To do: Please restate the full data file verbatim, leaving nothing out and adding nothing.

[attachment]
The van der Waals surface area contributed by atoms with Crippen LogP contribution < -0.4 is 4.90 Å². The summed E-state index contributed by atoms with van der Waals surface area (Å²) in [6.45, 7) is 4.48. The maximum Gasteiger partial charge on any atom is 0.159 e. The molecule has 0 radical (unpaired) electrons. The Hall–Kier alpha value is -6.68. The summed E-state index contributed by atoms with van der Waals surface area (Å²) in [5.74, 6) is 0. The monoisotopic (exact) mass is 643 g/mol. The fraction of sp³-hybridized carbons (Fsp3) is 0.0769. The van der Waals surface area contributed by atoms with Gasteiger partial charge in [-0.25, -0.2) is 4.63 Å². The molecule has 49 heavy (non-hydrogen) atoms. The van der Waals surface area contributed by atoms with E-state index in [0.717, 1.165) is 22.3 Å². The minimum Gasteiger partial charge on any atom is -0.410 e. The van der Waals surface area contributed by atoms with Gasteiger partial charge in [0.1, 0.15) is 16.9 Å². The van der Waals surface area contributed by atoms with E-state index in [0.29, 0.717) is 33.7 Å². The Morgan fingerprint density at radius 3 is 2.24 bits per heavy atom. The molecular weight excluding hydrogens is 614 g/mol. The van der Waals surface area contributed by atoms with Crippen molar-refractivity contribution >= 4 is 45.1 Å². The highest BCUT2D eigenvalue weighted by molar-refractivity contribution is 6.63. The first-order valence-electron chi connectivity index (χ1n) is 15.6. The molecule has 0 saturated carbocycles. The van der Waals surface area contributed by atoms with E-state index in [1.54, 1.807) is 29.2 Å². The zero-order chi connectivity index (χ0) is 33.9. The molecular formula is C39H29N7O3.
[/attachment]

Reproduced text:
The van der Waals surface area contributed by atoms with Crippen LogP contribution < -0.4 is 4.90 Å². The summed E-state index contributed by atoms with van der Waals surface area (Å²) in [6.45, 7) is 4.48. The maximum Gasteiger partial charge on any atom is 0.159 e. The molecule has 0 radical (unpaired) electrons. The Hall–Kier alpha value is -6.68. The summed E-state index contributed by atoms with van der Waals surface area (Å²) in [5.74, 6) is 0. The monoisotopic (exact) mass is 643 g/mol. The fraction of sp³-hybridized carbons (Fsp3) is 0.0769. The van der Waals surface area contributed by atoms with Gasteiger partial charge in [-0.25, -0.2) is 4.63 Å². The molecule has 49 heavy (non-hydrogen) atoms. The van der Waals surface area contributed by atoms with E-state index in [0.717, 1.165) is 22.3 Å². The minimum Gasteiger partial charge on any atom is -0.410 e. The van der Waals surface area contributed by atoms with Gasteiger partial charge in [0.1, 0.15) is 16.9 Å². The van der Waals surface area contributed by atoms with E-state index in [0.29, 0.717) is 33.7 Å². The Morgan fingerprint density at radius 3 is 2.24 bits per heavy atom. The molecular weight excluding hydrogens is 614 g/mol. The van der Waals surface area contributed by atoms with Crippen molar-refractivity contribution >= 4 is 45.1 Å². The highest BCUT2D eigenvalue weighted by molar-refractivity contribution is 6.63. The first-order valence-electron chi connectivity index (χ1n) is 15.6. The molecule has 0 saturated carbocycles. The van der Waals surface area contributed by atoms with E-state index in [1.54, 1.807) is 29.2 Å². The zero-order chi connectivity index (χ0) is 33.9. The molecular formula is C39H29N7O3.